My employer steals my money

Not a trivial offense! Theft in the workplace

The office as a self-service shop

Making a few printouts at company expense, taking a notepad with you or putting a banana in your pocket on the way home: Strictly speaking, even such little things are theft. In everyday work, however, it will probably not be fatal for you if you let a ballpoint pen “go with you”. It becomes problematic when inserting objects becomes a habit (why buy printer paper when there is a whole cupboard of it at work) or team members help themselves at someone else's desk: No handkerchiefs with them? No problem, the colleague has a whole box of it. Hungry? There is bound to be a snack or two in the communal fridge.

Theft is not a trivial offense

The reasons for small and large property crimes in the workplace can be varied: revenge on the employer or a colleague, laziness, envy or the assumption that someone no longer needs something anyway. Is there actually more stealing in the office and what can employers do? We asked occupational psychologist Veronika Jakl:

From the supposed trivial offense to deliberate sabotage through theft: What are the motives for theft, especially in the workplace?

Veronika Jakl

Jakl: There are innumerable reasons that can lead to theft. From poor pay (and actual hardship) to insufficiently experienced appreciation (by managers) to hatred of certain colleagues. It can be about the object (“I want it / I absolutely need it”) or about the damage to the victim itself. But I wouldn't rule out kleptomania or accidentally taking the wrong dessert out of the fridge.

Put a packet of tissues in your pocket, eat your colleague's yoghurt, etc. - Do minor, inconspicuous thefts occur, especially in the workplace?

Jakl: I'm not sure if adults actually steal more in the workplace than they do on other occasions. Basically, we just spend a lot of time at work and have a social environment here that consists of not entirely voluntary relationships. Social ties in the family are far too high for mutual theft. And friendships are voluntarily entered environments where, if it no longer fits with one another, you simply no longer meet - which is easier than theft. Small thefts are more likely to happen because they are classified as “not that bad”.

Do you have any advice on how the topic of theft can best be communicated and addressed in a team or company?

Jakl: When an incident occurs, the first thing to do is to appeal to the social norm: We don't do that. As a manager, I would make it clear that there is a suspicion that something has been stolen. Do not suspect anyone in public or behind their back. If possible, create the option of replacing or returning the stolen goods anonymously. And then make it clear that that is the end of the matter and that there will be no further investigation. Of course, this only applies to low-value items or first-time offenders. Otherwise: clear announcements. Theft can be a reason for dismissal!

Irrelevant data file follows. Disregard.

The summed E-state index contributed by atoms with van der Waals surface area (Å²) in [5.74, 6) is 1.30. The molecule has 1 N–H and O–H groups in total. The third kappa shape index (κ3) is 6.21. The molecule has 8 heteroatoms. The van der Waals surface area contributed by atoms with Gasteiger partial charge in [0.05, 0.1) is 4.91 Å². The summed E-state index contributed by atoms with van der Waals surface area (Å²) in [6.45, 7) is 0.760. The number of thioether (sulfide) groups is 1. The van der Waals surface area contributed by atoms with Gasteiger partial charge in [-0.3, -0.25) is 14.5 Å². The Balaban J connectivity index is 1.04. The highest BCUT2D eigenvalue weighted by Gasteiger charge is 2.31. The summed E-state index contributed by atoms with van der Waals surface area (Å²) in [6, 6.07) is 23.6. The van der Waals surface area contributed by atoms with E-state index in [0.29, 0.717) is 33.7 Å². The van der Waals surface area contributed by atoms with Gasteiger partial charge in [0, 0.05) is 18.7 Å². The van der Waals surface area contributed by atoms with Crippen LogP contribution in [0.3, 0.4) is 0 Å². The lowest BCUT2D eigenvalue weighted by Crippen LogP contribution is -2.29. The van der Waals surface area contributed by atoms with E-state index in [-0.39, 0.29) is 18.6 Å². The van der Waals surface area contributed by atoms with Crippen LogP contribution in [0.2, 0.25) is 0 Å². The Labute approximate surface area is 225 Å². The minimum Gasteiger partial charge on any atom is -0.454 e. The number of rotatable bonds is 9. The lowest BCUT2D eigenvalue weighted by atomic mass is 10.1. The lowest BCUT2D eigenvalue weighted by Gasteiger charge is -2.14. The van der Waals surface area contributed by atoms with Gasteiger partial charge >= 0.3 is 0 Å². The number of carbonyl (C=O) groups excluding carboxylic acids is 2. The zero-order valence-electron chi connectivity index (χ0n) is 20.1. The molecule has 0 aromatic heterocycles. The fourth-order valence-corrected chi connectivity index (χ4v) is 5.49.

How should someone who suspects colleagues of theft behave?

Jakl: I would only clarify personal suspicions with the person if there is concrete evidence (e.g. catching someone red-handed). Otherwise the relationship of trust will be permanently damaged.

Do employers have to see their duty here? What happens when a company tolerates petty theft and does not take a stand against it?

Jakl: The employer or the managers should react in any case. If there is no reaction, although it is known or suspected, then the employees learn that it is not important (enough) to the company. And that means for the thief: I can go on. And for everyone else: this is not behavior that is sanctioned. They interpret this either as "We are not important enough to the employer, he does not 'protect" our property or also: "The employer wants to avoid discussions at all costs and does not take his responsibility seriously."

Good to know

  • Even if you have great colleagues: trust is good, locking up valuables is better - especially if your workplace is also accessible to external people. Your employer must provide you with a lockable drawer, locker or something similar for your valuables. If he does not do this and you lose valuables, he is obliged to pay compensation.
  • Should be a matter of course: Don't leave money, smartphone and valuable things open on your desk all the time, lock the office if possible after leaving.
  • Offenses such as theft, fraud or embezzlement can constitute grounds for dismissal.